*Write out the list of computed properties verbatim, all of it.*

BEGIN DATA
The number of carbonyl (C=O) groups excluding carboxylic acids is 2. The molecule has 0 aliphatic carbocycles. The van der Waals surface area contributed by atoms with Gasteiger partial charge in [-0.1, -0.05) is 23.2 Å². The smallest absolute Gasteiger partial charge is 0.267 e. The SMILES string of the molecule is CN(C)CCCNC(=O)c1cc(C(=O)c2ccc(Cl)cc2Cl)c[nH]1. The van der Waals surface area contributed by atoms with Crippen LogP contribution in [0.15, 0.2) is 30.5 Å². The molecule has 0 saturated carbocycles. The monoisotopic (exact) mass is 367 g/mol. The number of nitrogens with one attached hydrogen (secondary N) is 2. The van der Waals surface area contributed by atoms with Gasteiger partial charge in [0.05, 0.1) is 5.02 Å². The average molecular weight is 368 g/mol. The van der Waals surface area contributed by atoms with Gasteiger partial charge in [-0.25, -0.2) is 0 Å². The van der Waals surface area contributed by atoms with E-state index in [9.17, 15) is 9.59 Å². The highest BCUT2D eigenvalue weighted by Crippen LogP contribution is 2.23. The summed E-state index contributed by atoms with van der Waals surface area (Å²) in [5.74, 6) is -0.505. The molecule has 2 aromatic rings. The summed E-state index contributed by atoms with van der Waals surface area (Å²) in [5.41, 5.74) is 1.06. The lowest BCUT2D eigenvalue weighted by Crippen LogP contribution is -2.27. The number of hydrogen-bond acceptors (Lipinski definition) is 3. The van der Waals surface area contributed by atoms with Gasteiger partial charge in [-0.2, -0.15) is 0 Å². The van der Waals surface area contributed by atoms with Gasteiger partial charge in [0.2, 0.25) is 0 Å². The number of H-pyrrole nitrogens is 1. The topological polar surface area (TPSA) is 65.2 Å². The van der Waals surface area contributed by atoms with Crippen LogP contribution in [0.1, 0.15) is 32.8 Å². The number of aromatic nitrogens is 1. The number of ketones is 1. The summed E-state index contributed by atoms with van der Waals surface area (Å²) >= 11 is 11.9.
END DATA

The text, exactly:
The number of carbonyl (C=O) groups excluding carboxylic acids is 2. The molecule has 0 aliphatic carbocycles. The van der Waals surface area contributed by atoms with Gasteiger partial charge in [-0.1, -0.05) is 23.2 Å². The smallest absolute Gasteiger partial charge is 0.267 e. The SMILES string of the molecule is CN(C)CCCNC(=O)c1cc(C(=O)c2ccc(Cl)cc2Cl)c[nH]1. The van der Waals surface area contributed by atoms with Crippen LogP contribution in [0.15, 0.2) is 30.5 Å². The molecule has 0 saturated carbocycles. The monoisotopic (exact) mass is 367 g/mol. The number of nitrogens with one attached hydrogen (secondary N) is 2. The van der Waals surface area contributed by atoms with Gasteiger partial charge in [0.05, 0.1) is 5.02 Å². The average molecular weight is 368 g/mol. The van der Waals surface area contributed by atoms with Gasteiger partial charge in [-0.25, -0.2) is 0 Å². The van der Waals surface area contributed by atoms with E-state index in [9.17, 15) is 9.59 Å². The highest BCUT2D eigenvalue weighted by Crippen LogP contribution is 2.23. The summed E-state index contributed by atoms with van der Waals surface area (Å²) in [5.74, 6) is -0.505. The molecule has 2 aromatic rings. The summed E-state index contributed by atoms with van der Waals surface area (Å²) in [5.41, 5.74) is 1.06. The lowest BCUT2D eigenvalue weighted by Crippen LogP contribution is -2.27. The number of hydrogen-bond acceptors (Lipinski definition) is 3. The van der Waals surface area contributed by atoms with Gasteiger partial charge in [-0.2, -0.15) is 0 Å². The van der Waals surface area contributed by atoms with Gasteiger partial charge in [0.2, 0.25) is 0 Å². The number of H-pyrrole nitrogens is 1. The topological polar surface area (TPSA) is 65.2 Å². The van der Waals surface area contributed by atoms with Crippen LogP contribution in [0.1, 0.15) is 32.8 Å². The number of aromatic nitrogens is 1. The number of ketones is 1. The summed E-state index contributed by atoms with van der Waals surface area (Å²) >= 11 is 11.9.